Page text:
On my desktop lives a document entitled "New Year's Resolutions [MASTER]." This slew of yearly lists provides an interesting vantage point to view the person I've been trying to become over the years. In 2007, I was focused on psychological well-being through daily meditation and yoga, while 2011 was subsumed by vanity, with goals around weight-lifting, chugging egg shakes, and daily moisturizing. While I was struck by the significant shifts of what has mattered to me throughout the years (and that I've not yet reached enlightenment or held a quarter between my pecs), another common denominator arose. Over the years, nearly all of my goals have hinged on time-based performance metrics, evaluating my success based on how long I did something, not how well.
This likely isn't surprising. We use time-based metrics to guide nearly every aspect of our lives. Doctors tell us to exercise for 30 minutes and sleep for seven hours, employers expect us to stay in the office from 9 to 5 and work two years for the next promotion, and Malcolm Gladwell says we'll become masters after 10,000 hours of practice. But I'd argue that all of these metrics (and most of my goals listed in "New Year's Resolutions [MASTER]") do little to improve performance.
Take my goal of exercising for 30 minutes a day. How does this keep me accountable? Were those 30 minutes comprised of a vomit-inducing 6-mile sprint, or periodic butt clenches during an episode of "Game of Thrones"? This framework also pervades our education system, particularly through the use of the "credit hour": high schoolers must log 120 in-seat hours per class to graduate, and colleges dole out credits for the amount of time students sit in their seats. Do these hours spent in the classroom convey anything about actual learning that's taken place?
You're probably better off counting students' butt clenches.
Numerous studies show that the amount of time practicing a task poorly correlates with performance. Instead, true gains require focused repetition independent of time on task (Ericsson, 1993; McDaniel et al; 1988). This is also observed in fitness gains: a recent study actually showed that one minute of arduous exercise is comparable to 45 minutes of gentler exercise, requiring a relentless focus on performance metrics (e.g. heart rate) rather than time (article). Apparently, even Six Minute Abs was overkill.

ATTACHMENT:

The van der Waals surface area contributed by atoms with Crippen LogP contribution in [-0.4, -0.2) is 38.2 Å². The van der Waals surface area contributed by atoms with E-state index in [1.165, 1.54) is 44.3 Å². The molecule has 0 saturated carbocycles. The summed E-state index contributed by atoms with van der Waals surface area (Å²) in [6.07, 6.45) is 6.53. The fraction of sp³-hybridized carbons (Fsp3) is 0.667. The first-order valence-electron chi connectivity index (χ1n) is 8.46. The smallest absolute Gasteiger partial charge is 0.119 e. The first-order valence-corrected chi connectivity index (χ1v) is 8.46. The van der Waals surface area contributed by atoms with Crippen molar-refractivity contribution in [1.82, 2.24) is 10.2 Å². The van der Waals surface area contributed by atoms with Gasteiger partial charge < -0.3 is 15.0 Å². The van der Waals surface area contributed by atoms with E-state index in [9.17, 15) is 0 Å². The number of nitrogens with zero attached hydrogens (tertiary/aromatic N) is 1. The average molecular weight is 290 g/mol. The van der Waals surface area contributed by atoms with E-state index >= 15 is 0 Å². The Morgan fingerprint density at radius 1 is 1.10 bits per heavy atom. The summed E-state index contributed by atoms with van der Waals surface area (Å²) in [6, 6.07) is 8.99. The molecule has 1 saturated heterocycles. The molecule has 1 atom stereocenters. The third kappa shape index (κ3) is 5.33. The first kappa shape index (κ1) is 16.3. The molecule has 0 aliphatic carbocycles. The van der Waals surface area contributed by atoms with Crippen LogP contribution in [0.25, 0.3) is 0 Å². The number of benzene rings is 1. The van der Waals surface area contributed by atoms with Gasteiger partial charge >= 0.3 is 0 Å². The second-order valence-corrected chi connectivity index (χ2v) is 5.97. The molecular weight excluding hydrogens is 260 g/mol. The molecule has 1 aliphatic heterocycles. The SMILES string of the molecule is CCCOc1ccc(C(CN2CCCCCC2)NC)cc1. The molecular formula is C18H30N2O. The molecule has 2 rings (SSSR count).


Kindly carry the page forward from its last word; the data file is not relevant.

Somewhat paradoxically, our infatuation with time is also a threat to time well-spent. When time becomes an end rather than a means, our true goals - health, self-confidence, learning - fade into the background. When we lose focus on the quality of our performance within stretches of time, we permit ourselves to indulge baser instincts - to become distracted, multitask, and coast without intention. Simply, we're free to waste time.
Given these shortcomings, what makes time-based metrics so seductive? There seem to be two main culprits. The first is lazy measurement: it's difficult to develop and measure multiple goal types, and time is a common denominator easily applied with little planning or introspection. (Incidentally, the credit hour was preceded by a form of competency-based evaluation in the late 19th century, in which university admission involved oral and written exams. However, this system tragically proved too difficult to standardize and measure, so the simpler credit hour standard was born.)
The second culprit is lazy performance. Simply, time-based metrics rarely hold us accountable, which allows us to slack off during moments of practice. Unlike any other performance metric, time passes regardless of our level of intention, drive, or performance. This mindset allows us to coast, leading to a false sense of progress.
To remedy this overreliance on time as a marker of progress, let's embrace performance-based goal setting and mindful practice, shifting focus from how long we're doing something to what and how well we're doing it. Time can be an important ingredient in this process, but it must be contextualized to convey performance within a period of time. For example, instead of aiming for 30 minutes of exercise, aim for a target heart rate (perhaps sustained for a stretch of time) or number of burned calories; instead of practicing an instrument for an hour a day, practice until you master a new song or difficult passage; instead of celebrating a life by the number of years, consider how those years were spent.
And before you start your own "New Year's Resolutions [MASTER]" (and waste any time chasing time-based goals) ask yourself: what measurements actually matter?